In this final instalment in our month of love we look at the small things that could make or break relationships, with a significant other, family or within your community.
Psychologist John Gottman spent over four decades studying couples to find out what makes them work, or not. The one thing Gottman found that is evident in all failed or strained relationships is that of contempt.
He found that people who are focused on criticising their partners not only miss the positive thing their partners are doing, but they also see negativity when it isn’t even there. By giving your partner the cold shoulder, deliberately ignoring or giving a indifferent response makes the other person feel worthless, invisible and not valued.
On the flip side, kindness brings people closer together. Kindness, along with emotional stability, is the most important predictor or satisfaction and stability in a relationship. It makes the other person feel cared for, understood and validated.
The more someone receives or witnesses kindness, the more they will be be kind themselves, which leads to an increase in love and generosity in a relationship.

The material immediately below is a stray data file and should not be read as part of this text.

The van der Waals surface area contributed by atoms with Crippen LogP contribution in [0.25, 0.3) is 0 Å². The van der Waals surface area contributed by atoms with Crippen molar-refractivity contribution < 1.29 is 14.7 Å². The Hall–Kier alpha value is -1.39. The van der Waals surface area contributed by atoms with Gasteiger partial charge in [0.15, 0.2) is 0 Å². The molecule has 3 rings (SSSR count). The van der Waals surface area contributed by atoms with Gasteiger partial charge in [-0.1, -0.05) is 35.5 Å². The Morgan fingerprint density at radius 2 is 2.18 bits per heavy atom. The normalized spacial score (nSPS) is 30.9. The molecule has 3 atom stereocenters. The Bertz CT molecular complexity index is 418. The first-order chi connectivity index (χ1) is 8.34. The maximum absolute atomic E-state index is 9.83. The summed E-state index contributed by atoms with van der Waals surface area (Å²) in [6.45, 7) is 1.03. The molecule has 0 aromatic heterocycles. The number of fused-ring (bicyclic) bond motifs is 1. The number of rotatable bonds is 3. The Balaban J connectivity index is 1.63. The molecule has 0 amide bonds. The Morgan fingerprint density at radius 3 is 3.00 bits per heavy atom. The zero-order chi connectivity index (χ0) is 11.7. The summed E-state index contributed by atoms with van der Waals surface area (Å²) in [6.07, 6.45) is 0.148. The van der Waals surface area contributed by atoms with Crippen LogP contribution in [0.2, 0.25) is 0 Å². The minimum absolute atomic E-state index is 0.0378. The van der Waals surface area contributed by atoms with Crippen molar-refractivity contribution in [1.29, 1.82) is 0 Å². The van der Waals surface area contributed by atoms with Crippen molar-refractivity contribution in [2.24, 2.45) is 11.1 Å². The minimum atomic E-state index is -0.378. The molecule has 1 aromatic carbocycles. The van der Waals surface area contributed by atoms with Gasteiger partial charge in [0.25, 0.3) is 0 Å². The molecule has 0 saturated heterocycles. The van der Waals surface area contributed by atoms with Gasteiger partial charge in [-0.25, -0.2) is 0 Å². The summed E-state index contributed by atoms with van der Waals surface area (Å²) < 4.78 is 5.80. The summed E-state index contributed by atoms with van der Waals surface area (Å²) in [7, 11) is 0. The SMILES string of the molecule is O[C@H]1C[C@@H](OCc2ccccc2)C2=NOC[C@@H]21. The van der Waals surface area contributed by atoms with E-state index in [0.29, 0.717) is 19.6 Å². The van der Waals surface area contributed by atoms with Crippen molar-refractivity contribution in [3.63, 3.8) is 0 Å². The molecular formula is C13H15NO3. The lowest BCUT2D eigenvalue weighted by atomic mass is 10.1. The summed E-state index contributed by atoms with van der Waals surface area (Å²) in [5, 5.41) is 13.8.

So how does something as simple as kindness actually work? How come so many have not figured out how to implement such a small act with such a generous payoff?
We tend to think about kindness as a fixed trait, either you have it or you don’t. But in thinking that we are limiting ourselves to believing that it can only go so far. Gottman offers another way of thinking, that kindness is like a muscle. Stronger in some, but with the ability to grow stronger with exercise.
The most commonly recognised acts of kindness, like making each other a cup of coffee, offering to do a chore, etc. are definitely important but kindness in the following two areas are what makes or breaks relationships:
Being generous with the other person’s intentions
Psychologist Ty Tashiro explains: “Even in relationships where people are frustrated, it’s almost always the case that there are positive things going on and people trying to do the right thing. A lot of times, a partner is trying to do the right thing, even if it is executed poorly. So appreciate the intent.”
Research shows that being there for one another when things go right is even more important for relationship quality. When the other person shares a piece of good news, how you respond is a measure of kindness. Indifference, lack of excitement or even minimising the news will break down the relationship, whereas encouragement, shared joy and excitement builds on it.
So when faced with a frustration or an opportunity to do so, practise kindness and be ready to receive it in return.
For more information on Gottman’s study read here.